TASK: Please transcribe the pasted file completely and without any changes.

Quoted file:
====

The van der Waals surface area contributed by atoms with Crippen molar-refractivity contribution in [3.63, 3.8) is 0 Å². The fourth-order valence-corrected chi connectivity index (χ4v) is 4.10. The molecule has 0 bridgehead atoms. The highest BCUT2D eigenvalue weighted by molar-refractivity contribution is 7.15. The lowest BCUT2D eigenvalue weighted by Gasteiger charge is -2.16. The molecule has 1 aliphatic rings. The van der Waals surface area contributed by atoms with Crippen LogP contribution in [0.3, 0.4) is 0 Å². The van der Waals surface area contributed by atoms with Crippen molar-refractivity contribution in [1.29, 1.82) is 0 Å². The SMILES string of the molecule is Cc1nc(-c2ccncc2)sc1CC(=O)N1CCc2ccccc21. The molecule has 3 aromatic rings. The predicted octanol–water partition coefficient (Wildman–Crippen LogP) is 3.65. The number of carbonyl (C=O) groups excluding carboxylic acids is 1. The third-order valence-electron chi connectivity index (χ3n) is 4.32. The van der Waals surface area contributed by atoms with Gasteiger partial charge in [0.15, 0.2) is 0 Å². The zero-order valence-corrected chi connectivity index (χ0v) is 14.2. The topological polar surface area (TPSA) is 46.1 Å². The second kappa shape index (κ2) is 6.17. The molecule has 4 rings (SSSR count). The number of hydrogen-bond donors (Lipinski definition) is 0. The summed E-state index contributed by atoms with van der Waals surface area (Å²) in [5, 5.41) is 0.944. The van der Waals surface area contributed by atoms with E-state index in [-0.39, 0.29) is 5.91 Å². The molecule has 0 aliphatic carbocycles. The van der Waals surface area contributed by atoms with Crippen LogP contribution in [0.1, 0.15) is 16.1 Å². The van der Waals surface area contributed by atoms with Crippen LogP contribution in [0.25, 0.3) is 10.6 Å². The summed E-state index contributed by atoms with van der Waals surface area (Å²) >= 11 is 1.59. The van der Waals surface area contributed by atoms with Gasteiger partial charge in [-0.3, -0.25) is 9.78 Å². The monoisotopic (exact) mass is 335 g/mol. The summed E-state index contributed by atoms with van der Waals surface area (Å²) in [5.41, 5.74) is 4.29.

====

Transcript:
The van der Waals surface area contributed by atoms with Crippen molar-refractivity contribution in [3.63, 3.8) is 0 Å². The fourth-order valence-corrected chi connectivity index (χ4v) is 4.10. The molecule has 0 bridgehead atoms. The highest BCUT2D eigenvalue weighted by molar-refractivity contribution is 7.15. The lowest BCUT2D eigenvalue weighted by Gasteiger charge is -2.16. The molecule has 1 aliphatic rings. The van der Waals surface area contributed by atoms with Crippen LogP contribution in [0.3, 0.4) is 0 Å². The van der Waals surface area contributed by atoms with Crippen molar-refractivity contribution in [1.29, 1.82) is 0 Å². The SMILES string of the molecule is Cc1nc(-c2ccncc2)sc1CC(=O)N1CCc2ccccc21. The molecule has 3 aromatic rings. The predicted octanol–water partition coefficient (Wildman–Crippen LogP) is 3.65. The number of carbonyl (C=O) groups excluding carboxylic acids is 1. The third-order valence-electron chi connectivity index (χ3n) is 4.32. The van der Waals surface area contributed by atoms with Gasteiger partial charge in [0.15, 0.2) is 0 Å². The zero-order valence-corrected chi connectivity index (χ0v) is 14.2. The topological polar surface area (TPSA) is 46.1 Å². The second kappa shape index (κ2) is 6.17. The molecule has 4 rings (SSSR count). The number of hydrogen-bond donors (Lipinski definition) is 0. The summed E-state index contributed by atoms with van der Waals surface area (Å²) in [5, 5.41) is 0.944. The van der Waals surface area contributed by atoms with E-state index in [-0.39, 0.29) is 5.91 Å². The molecule has 0 aliphatic carbocycles. The van der Waals surface area contributed by atoms with Crippen LogP contribution in [0.1, 0.15) is 16.1 Å². The van der Waals surface area contributed by atoms with Crippen LogP contribution in [0.25, 0.3) is 10.6 Å². The summed E-state index contributed by atoms with van der Waals surface area (Å²) >= 11 is 1.59. The van der Waals surface area contributed by atoms with Gasteiger partial charge in [-0.3, -0.25) is 9.78 Å². The monoisotopic (exact) mass is 335 g/mol. The summed E-state index contributed by atoms with van der Waals surface area (Å²) in [5.41, 5.74) is 4.29.